The Way We Live Now: Land of the Free Market
By Michael Pollan
The New York Times Magazine, July 11, 1999
I live just beyond the dilating fringe of the New York metropolitan area, in the kind of place that was called “the country” until a few years ago. That’s when the ratio of urban refugees to farmers shifted in a way that made that designation feel self-conscious, so people began calling it “the exurbs,” a word formerly used only by urban theorists. The place still looks the same, with lots of forests and fields outlined by old stone walls, but you sense it’s been brought under the cultural and economic jurisdiction of Manhattan. How can you tell? The quality of the coffee has suddenly gotten much better.
I quite like living in the exurbs, and while I hope this fine form of civilization—this late-20th-century cross of countryside and latte—will last indefinitely, I’ve always assumed that it won’t, that my town will eventually succumb to the ineluctable, almost geologic forces of sprawl. There didn’t seem much anyone could do about it, at least nothing that didn’t feel selfish or elitist or hypocritical, not to mention perfectly futile. But that was before the Clinton Administration made “quality of life” a fit subject for national politics, and Vice President Gore kicked off his campaign talking, of all things, about sprawl.
The sprawl threatening the quality of this particular life is massed somewhere to the south of where I live, and I recently took a drive down Route 7 in search of its current frontier. I had only driven 15 miles, through the cornfields and pastures strung along the Housatonic River, before encountering a new townhouse development just north of New Milford. I recognized it as sprawl because it has one of those sad picturesque names (“Twin Oaks”) that memorialize whatever feature of the local landscape has just been obliterated.
As I continued south, the big maples gave way to even bigger signs, the traffic thickened and the franchises began reiterating themselves every five miles or so, the only indication that I’d left one town and entered another. I tried to decide what it meant—was it ridiculous or significant?—for a Presidential candidate to declare that the sorry state of this landscape (even this traffic!) was the nation’s business. “In too many places across America,” Vice President Gore had said in a January speech laying out his Livability Agenda, “the beauty of local vistas has been degraded by decades of ill-planned and ill-coordinated development.” The agenda itself was so Clintonian in its modesty (a thimble of money for buying open land, a minor rejiggering of Federal highway spending, some funds to encourage “smart growth”) that I initially dismissed it as the urban-planning equivalent of school uniforms.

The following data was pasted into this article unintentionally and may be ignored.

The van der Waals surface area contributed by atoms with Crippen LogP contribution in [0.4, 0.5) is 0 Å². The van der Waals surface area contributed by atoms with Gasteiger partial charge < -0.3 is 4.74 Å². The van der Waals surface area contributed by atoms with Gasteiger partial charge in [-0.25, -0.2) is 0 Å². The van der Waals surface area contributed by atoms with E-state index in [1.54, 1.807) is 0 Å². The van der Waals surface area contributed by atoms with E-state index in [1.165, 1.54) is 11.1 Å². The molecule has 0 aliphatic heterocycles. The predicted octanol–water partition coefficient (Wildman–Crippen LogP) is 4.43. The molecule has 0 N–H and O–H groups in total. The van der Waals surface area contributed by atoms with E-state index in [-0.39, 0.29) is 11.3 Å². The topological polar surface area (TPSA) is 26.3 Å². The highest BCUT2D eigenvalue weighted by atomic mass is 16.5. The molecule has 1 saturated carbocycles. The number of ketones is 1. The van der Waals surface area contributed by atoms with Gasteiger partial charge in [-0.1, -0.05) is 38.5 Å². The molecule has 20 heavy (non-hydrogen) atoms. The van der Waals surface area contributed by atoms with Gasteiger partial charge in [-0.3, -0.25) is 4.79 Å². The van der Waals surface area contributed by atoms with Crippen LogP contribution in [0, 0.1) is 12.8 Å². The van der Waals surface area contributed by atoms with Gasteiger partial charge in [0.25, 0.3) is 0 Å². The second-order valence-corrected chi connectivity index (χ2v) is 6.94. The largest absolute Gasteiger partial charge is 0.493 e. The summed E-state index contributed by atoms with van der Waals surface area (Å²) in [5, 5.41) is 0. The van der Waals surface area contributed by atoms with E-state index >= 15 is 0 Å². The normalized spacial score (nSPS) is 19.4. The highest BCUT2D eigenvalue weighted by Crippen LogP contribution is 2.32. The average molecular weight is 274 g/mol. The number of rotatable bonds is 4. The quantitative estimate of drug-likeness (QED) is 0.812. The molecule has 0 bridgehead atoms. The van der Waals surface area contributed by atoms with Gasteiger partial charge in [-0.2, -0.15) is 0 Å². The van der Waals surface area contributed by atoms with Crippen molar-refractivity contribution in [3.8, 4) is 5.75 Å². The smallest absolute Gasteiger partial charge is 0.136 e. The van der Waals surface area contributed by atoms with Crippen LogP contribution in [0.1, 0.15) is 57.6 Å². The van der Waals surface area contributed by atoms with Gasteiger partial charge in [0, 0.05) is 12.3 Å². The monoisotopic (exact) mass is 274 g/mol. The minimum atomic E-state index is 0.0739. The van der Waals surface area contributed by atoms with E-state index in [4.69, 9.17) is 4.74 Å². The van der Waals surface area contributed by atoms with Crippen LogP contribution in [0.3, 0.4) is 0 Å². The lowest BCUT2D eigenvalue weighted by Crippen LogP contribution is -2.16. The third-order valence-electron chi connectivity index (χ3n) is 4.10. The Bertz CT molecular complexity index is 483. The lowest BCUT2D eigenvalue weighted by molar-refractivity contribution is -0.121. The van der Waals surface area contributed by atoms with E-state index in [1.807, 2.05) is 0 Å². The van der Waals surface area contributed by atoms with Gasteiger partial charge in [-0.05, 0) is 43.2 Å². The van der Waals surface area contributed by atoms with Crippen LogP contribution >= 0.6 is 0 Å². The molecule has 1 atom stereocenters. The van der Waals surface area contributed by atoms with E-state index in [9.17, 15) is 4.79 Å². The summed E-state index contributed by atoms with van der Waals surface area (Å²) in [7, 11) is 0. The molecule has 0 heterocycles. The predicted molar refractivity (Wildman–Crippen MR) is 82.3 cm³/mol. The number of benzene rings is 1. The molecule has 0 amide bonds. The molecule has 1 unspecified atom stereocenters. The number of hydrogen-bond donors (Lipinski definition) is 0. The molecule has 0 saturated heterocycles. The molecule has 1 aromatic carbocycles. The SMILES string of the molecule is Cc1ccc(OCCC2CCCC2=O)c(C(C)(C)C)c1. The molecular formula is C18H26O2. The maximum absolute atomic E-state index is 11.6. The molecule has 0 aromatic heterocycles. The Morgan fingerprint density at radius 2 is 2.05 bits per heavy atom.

But the response to Gore’s initiative has been so vociferous as to make me think again. The free-market think tanks spewed forth studies arguing that sprawl doesn’t really exist or that, if it does, it’s exactly what Americans want. George Will detected in the antisprawl movement an echo of 60′s disdain for middle-class consumer culture. A high-ranking official of the National Association of Homebuilders issued a threat to any politician who dared get in the industry’s way.
As I thought more about it, I realized that George Will may actually be on to something. For by elevating “livability” to a national issue, the Vice President has put a new spin on two legacies of the 60′s that the right thought had been safely disposed of a long time ago. One of these is the conviction that “the personal is political.” The other is the habit of questioning the wisdom and sovereignty of the free market. Rub these two supposedly discredited ideas together, and you can generate some surprising political heat.
This Administration’s quality-of-life issues—a rubric that embraces everything from family leave and the V-chip to traffic congestion, movie violence and smoking—are often derided in the media as examples of small-bore, middle-class, “feminized” politics. Yet the very act of injecting such personal matters into national political discourse draws the middle class, unawares, into a conversation about capitalism that is anything but trivial. For implicit in that conversation is the notion that the free market need not have the last word on the state of the American landscape or public health or even popular culture. In a remarkable feat of political jujitsu, Clinton and Gore have taken the right’s own emphasis on “values” and turned it into a middle-class critique of consumer capitalism.
Conservatives like to argue that, with sprawl, the free market has given Americans exactly what their spending decisions say they want. And yet many of us—or maybe I should say some part of most of us—are dismayed by the landscape and traffic that our own dollars and desires have wrought. That’s why it is possible both to deplore the arrival of a new Home Depot in my area and also to shop there.
The right would have you believe that the real me, the only one that finally matters, is the shopping me—the consumer; the deploring me should be dismissed as a sentimentalist or elitist or hypocrite. Until now, that’s been the general view on sprawl, one I’ve bought into myself. But it overlooks a complicated truth about modern life that conservatives would have us forget. It is that although we are consumers, we are not only consumers, but parents and neighbors and citizens too. The sort of world we bring into being with our dollars does not necessarily match the world we would vote for with our hearts, and one of the things politics is good for is to help us bring those worlds into a more pleasing alignment. What a radical idea.